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Home ▸ Catalog ▸ |Byzantine Coins| ▸ |Byzantine Mints| ▸ |Syracuse||View Options:  |  |  | 

Byzantine Syracuse (c. 540 - 878)

Justinian I struck coins in Sicily, most likely at Syracuse beginning in the 540's. The Syracuse mint remained operational until the city was captured by the Arabs in 878.

Byzantine Empire, Heraclius & Heraclius Constantine, 23 January 613 - 11 January 641 A.D.

|Heraclius|, |Byzantine| |Empire,| |Heraclius| |&| |Heraclius| |Constantine,| |23| |January| |613| |-| |11| |January| |641| |A.D.||follis|
Heraclius came to power through revolt against the tyrannical Focas. He defeated the Sassanid Persians, but this only facilitated Arab conquest of Persia and the eastern Byzantine Empire. The Byzantines lost Syria and Palestine before Heraclius died and Egypt fell soon after.
BZ68100. Bronze follis, DOC II part 1, 243; Anastasi 66; Wroth BMC 398; Tolstoi 315; Ratto 1450; Morrisson BnF 10/Sy/AE/35; SBCV 884; Sommer 11.115, F, overstruck, weight 5.875 g, maximum diameter 25.5 mm, die axis 180o, Syracuse mint, 632 - 11 Jan 641 A.D.; obverse facing busts of long-bearded Heraclius and his son Heraclius Constantine, wearing short beard, cross above, all within large round countermark; traces of undertype; reverse Heraclian monogram and SCs within large round countermark; traces of undertype; $32.00 SALE |PRICE| $28.80
 


Syracuse, Sicily, Pyrrhus of Epirus, 278 - 276 B.C.

|Syracuse|, |Syracuse,| |Sicily,| |Pyrrhus| |of| |Epirus,| |278| |-| |276| |B.C.||litra|
In 279 B.C., Pyrrhus' forces, supporting the Greek cities of southern Italy, met and defeated the Romans at the battle of Asculum in Apulia. Pyrrhus, however, lost many men, several close associates, and all of his baggage. When one of his soldiers congratulated him on his victory, he famously replied: "Another such victory and we are ruined!" From this we have the term Pyrrhic victory, a victory achieved at ruinous cost.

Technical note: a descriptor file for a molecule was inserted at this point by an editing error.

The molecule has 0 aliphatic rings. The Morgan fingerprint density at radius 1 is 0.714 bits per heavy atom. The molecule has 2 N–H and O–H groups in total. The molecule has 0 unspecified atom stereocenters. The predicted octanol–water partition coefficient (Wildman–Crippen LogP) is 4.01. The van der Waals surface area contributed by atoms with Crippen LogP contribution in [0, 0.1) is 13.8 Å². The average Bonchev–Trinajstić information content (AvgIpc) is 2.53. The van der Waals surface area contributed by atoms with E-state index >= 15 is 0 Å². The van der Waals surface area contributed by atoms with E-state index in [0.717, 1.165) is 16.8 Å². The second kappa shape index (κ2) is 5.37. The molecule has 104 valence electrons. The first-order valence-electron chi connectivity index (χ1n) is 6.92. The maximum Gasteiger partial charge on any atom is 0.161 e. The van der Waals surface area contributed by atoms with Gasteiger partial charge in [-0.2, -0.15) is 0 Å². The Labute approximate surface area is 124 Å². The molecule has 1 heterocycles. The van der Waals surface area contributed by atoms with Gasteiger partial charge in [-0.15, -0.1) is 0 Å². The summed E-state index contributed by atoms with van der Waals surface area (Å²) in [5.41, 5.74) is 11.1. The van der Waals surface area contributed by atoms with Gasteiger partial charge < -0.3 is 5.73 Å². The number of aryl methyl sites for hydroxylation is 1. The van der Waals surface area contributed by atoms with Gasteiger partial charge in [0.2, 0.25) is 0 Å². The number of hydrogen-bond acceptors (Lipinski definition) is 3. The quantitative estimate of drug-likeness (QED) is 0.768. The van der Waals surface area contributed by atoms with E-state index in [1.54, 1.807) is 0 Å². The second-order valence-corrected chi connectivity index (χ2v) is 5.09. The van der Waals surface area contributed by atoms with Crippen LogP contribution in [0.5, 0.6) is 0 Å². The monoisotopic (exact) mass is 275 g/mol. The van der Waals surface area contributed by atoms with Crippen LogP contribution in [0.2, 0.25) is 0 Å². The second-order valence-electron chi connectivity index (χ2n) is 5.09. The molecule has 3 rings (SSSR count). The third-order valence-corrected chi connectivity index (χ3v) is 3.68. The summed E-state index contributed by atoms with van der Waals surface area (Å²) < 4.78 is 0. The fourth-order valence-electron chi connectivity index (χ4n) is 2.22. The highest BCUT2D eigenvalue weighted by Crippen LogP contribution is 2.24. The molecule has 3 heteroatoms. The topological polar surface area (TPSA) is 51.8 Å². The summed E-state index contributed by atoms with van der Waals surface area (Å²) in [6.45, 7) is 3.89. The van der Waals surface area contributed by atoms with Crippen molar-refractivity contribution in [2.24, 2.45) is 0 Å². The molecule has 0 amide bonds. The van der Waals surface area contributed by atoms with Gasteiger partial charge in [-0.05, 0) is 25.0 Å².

GB82757. Bronze litra, Calciati II p. 325, 178; BMC Sicily p. 207, 505; SNG Cop 814, SNG ANS 850; HGC 2 1451 (R1), SNG Munchen -, VF, brown and green patina, minor edge split, weight 9.262 g, maximum diameter 22.8 mm, die axis 90o, Syracuse mint, 278 - 276 B.C.; obverse head of Herakles left, clad in Nemean Lion scalp headdress; reverse ΣYPA-KOΣIΩN (clockwise starting at 3:00), Athena Promachos advancing right, hurling thunderbolt with right hand, oval shield on left arm, owl in lower right field; rare; SOLD


Byzantine Empire, Tiberius III Apsimar, Late 698 - Summer 705 A.D.

|Tiberius| |III|, |Byzantine| |Empire,| |Tiberius| |III| |Apsimar,| |Late| |698| |-| |Summer| |705| |A.D.||follis|
All coins of Tiberius III are scarce or rare.

After the Arabs took Carthage, the disgruntled army declared Tiberius emperor. He mutilated Leontius (the previous emperor), cutting off his nose, just as Leontius had done to Justinian II. After Justinian II attacked and regained his throne, both Leontius and Tiberius were beheaded.
BZ82678. Bronze follis, Anastasi 341; DOC II part 1, 33; Wroth BMC 18; MIB 80; SBCV 1396, aVF, red and green patina, well centered on a ragged flan, weight 2.651 g, maximum diameter 21.6 mm, die axis 180o, Syracuse mint, late 698 - summer 705 A.D.; obverse Tiberius III standing facing, wearing crown with pendilia, and long tunic, long cross in right hand, globus cruciger in left hand; reverse large M (40 nummi) between two crosses, Tiberius' monogram above, star below, SCL in exergue; rare; SOLD







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